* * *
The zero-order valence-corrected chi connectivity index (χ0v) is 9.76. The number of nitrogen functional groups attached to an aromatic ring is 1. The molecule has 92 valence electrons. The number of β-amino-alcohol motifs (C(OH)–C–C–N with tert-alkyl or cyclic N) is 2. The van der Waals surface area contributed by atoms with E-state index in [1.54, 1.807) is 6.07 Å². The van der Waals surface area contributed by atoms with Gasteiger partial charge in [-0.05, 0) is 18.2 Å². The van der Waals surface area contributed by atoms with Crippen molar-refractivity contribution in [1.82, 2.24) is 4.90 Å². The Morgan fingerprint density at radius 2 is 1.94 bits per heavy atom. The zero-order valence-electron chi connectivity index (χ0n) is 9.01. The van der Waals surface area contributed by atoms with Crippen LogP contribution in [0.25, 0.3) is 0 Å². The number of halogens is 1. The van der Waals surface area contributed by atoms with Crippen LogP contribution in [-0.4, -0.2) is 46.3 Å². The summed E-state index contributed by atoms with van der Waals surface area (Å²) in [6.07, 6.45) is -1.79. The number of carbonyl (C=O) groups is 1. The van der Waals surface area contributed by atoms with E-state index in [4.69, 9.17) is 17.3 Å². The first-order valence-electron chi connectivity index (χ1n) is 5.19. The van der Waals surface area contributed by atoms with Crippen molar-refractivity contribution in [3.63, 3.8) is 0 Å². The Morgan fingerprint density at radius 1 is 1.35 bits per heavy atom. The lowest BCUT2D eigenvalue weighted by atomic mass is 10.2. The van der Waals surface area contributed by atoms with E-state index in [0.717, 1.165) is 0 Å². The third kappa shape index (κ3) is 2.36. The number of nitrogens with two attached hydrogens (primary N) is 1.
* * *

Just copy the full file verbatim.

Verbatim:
The zero-order valence-corrected chi connectivity index (χ0v) is 9.76. The number of nitrogen functional groups attached to an aromatic ring is 1. The molecule has 92 valence electrons. The number of β-amino-alcohol motifs (C(OH)–C–C–N with tert-alkyl or cyclic N) is 2. The van der Waals surface area contributed by atoms with E-state index in [1.54, 1.807) is 6.07 Å². The van der Waals surface area contributed by atoms with Gasteiger partial charge in [-0.05, 0) is 18.2 Å². The van der Waals surface area contributed by atoms with Crippen molar-refractivity contribution in [1.82, 2.24) is 4.90 Å². The Morgan fingerprint density at radius 2 is 1.94 bits per heavy atom. The zero-order valence-electron chi connectivity index (χ0n) is 9.01. The van der Waals surface area contributed by atoms with Crippen LogP contribution in [0.25, 0.3) is 0 Å². The number of halogens is 1. The van der Waals surface area contributed by atoms with Crippen LogP contribution in [-0.4, -0.2) is 46.3 Å². The summed E-state index contributed by atoms with van der Waals surface area (Å²) in [6.07, 6.45) is -1.79. The number of carbonyl (C=O) groups is 1. The van der Waals surface area contributed by atoms with E-state index in [4.69, 9.17) is 17.3 Å². The first-order valence-electron chi connectivity index (χ1n) is 5.19. The van der Waals surface area contributed by atoms with Crippen molar-refractivity contribution in [3.63, 3.8) is 0 Å². The Morgan fingerprint density at radius 1 is 1.35 bits per heavy atom. The lowest BCUT2D eigenvalue weighted by atomic mass is 10.2. The van der Waals surface area contributed by atoms with E-state index in [0.717, 1.165) is 0 Å². The third kappa shape index (κ3) is 2.36. The number of nitrogens with two attached hydrogens (primary N) is 1.